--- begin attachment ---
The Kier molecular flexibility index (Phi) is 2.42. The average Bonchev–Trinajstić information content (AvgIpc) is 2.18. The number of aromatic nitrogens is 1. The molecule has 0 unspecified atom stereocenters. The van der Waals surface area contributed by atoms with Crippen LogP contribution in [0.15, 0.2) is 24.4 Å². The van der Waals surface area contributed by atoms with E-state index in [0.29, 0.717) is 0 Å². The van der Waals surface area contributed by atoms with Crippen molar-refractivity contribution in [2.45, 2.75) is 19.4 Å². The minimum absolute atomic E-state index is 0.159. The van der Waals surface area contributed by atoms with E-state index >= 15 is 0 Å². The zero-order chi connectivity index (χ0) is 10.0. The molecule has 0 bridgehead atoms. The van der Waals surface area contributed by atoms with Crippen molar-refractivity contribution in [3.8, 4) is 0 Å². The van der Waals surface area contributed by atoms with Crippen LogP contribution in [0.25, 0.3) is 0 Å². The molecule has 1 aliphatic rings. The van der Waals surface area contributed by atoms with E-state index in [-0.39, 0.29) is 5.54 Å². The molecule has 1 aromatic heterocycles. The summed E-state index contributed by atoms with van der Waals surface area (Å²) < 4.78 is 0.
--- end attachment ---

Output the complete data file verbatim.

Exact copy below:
The Kier molecular flexibility index (Phi) is 2.42. The average Bonchev–Trinajstić information content (AvgIpc) is 2.18. The number of aromatic nitrogens is 1. The molecule has 0 unspecified atom stereocenters. The van der Waals surface area contributed by atoms with Crippen LogP contribution in [0.15, 0.2) is 24.4 Å². The van der Waals surface area contributed by atoms with E-state index in [0.29, 0.717) is 0 Å². The van der Waals surface area contributed by atoms with Crippen molar-refractivity contribution in [2.45, 2.75) is 19.4 Å². The minimum absolute atomic E-state index is 0.159. The van der Waals surface area contributed by atoms with E-state index >= 15 is 0 Å². The zero-order chi connectivity index (χ0) is 10.0. The molecule has 0 bridgehead atoms. The van der Waals surface area contributed by atoms with Crippen molar-refractivity contribution in [3.8, 4) is 0 Å². The van der Waals surface area contributed by atoms with Crippen LogP contribution in [0.25, 0.3) is 0 Å². The molecule has 1 aliphatic rings. The van der Waals surface area contributed by atoms with E-state index in [-0.39, 0.29) is 5.54 Å². The molecule has 1 aromatic heterocycles. The summed E-state index contributed by atoms with van der Waals surface area (Å²) < 4.78 is 0.